Straight Up Business Talk

Business strategy and advice from the team at Straight Talk Group… you’re in the right place to get things Straight.

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Marketing Mistake #13 | Not Selling To Your Existing Customers

Your best prospects are people who have purchased from you before. They have already experienced the products you offer as well as the service you provide.

They know you, like you and trust you. (At least they did when they first bought from you… enough, at least, to give you their money.) Hopefully, things haven’t changed. And ideally, your relationship with them has improved.

Research shows that it costs around six times more to acquire a new customer than it does to sell something additional to an existing customer.

So, if nothing else, it makes good financial sense to attempt to sell your existing customers before looking outside for new prospects.

One of the best ways for doing this is to constantly keep in touch with them. Make it impossible for them to forget you. Let them know you really appreciate not only their business, but their friendship, as well.

One of the best and most effective methods is to send a newsletter to your clients. You can publish articles of interest to them, and at the same time, let them know of special, customer-only sales or special items they may be interested in at reduced prices.

If you have a “Referral Reward” program that rewards your customers for referring others to you, you can publish the results in your newsletter. This reminds your other customers about your program, and may entice them to participate in it.

Your newsletter can be published monthly, every two months or even quarterly. It really doesn’t matter. The most important thing, is to keep in touch and get your name in front of them in a welcome, non-threatening way, on a regular, consistent, and predictable basis.

But remember, people don’t necessarily care about what you care about, or your business. They care about what they care about.

So, make sure your newsletter contains items of interest to them. There are several other methods that are effective, and we’ll discuss them in more detail further in our Marketing Mistakes series.

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Marketing Mistake #12 | Failing to Calculate the Cost of Losing a Customer

The “Ripple Effect” is one of the most powerful forces in business. And it can affect you both in a positive manner, as well as negatively.

In our last example, we discussed how valuable each of your customers can be to you over time.

We called it the Lifetime Profit Value of your customers. Now, let’s take a look at what the cost could be to you if you lost a customer, instead of gained one.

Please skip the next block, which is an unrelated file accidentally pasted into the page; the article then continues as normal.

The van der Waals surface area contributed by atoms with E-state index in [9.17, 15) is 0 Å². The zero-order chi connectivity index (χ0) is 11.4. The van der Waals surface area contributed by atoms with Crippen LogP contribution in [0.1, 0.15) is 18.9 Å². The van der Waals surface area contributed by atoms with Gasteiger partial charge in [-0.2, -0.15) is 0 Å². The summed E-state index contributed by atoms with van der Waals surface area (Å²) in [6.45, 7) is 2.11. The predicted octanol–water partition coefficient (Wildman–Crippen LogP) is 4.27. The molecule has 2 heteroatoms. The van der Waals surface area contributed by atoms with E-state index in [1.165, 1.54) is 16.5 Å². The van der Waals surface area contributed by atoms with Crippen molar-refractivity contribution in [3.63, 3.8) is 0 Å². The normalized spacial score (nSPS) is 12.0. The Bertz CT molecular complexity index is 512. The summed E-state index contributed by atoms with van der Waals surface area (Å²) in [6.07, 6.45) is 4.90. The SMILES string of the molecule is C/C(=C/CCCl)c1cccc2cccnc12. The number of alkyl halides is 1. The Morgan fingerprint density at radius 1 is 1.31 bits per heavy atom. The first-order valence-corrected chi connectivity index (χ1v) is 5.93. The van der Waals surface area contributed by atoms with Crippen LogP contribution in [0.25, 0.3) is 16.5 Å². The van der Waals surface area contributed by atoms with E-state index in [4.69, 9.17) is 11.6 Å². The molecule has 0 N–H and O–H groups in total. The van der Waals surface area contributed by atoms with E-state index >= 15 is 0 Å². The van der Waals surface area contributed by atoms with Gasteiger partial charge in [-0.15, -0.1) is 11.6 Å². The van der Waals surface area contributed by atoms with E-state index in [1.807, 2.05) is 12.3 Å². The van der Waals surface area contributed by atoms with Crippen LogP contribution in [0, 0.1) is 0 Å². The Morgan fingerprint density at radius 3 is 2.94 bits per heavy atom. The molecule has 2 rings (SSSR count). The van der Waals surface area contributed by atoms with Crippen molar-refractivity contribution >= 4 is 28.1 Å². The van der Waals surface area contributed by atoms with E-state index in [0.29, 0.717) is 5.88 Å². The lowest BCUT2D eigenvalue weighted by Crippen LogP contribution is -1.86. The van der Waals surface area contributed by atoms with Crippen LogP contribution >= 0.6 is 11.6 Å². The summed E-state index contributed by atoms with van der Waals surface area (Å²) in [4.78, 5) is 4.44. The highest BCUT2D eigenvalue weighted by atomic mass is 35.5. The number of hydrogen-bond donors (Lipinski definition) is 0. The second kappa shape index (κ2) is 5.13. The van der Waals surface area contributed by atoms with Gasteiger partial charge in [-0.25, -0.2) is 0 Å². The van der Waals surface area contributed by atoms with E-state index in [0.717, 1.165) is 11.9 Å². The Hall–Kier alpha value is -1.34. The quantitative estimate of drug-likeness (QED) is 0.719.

Let’s suppose for a minute, that you or one of your employees got upset with a customer, and they stopped doing business with you.

No big deal, right? I mean, they were just one customer. And it’s not too difficult to get another one to replace them. And, how much would you lose if they never returned?

In our previous example, $2,000.

But now, let’s take a closer look at how the Ripple Effect could impact that one bad experience between you and your customer.

If that unhappy customer were to tell 12 other people about that experience (or not refer those 12 people to your business), and each of those 12 were to tell six others, the total number of people affected by your one bad experience would total 85. (6 x 12 = 72 + 12 = 84 + the original unhappy customer = 85).

Now, if only 25 percent of those people chose not to do business with you, that comes to 21 people.

If each of those 21 had similar buying habits as your original customer, your total lost revenues would be $42,000! (That’s $2,000 x 21 people.)

$42,000… all from one bad experience!

But what if those figures are way off, and it’s only 10 percent of that amount? That still totals $4,200.

That’s a lot of money for letting one person leave your business unhappy. And here’s an unfortunate thing:

Sometimes people are unhappy and leave, and you don’t even know it

loosing customers

 

They just get their feelings hurt, feel slighted, or have something completely unexplained happen, and take their business somewhere else. And you never know.   However, mostly its because of perceived indifference.

So what do you do about it?

Well, you can’t afford to do anything but treat each of your customers the very best way possible. Give them all the love, care, attention and service you can. Kill them with service. Go overboard. Make it nearly impossible for them to even consider doing business with anyone else but you, regardless of price, location, convenience, or any other reason. Become not only the preferred place to do business with, but the only consideration your customers, clients and prospects have.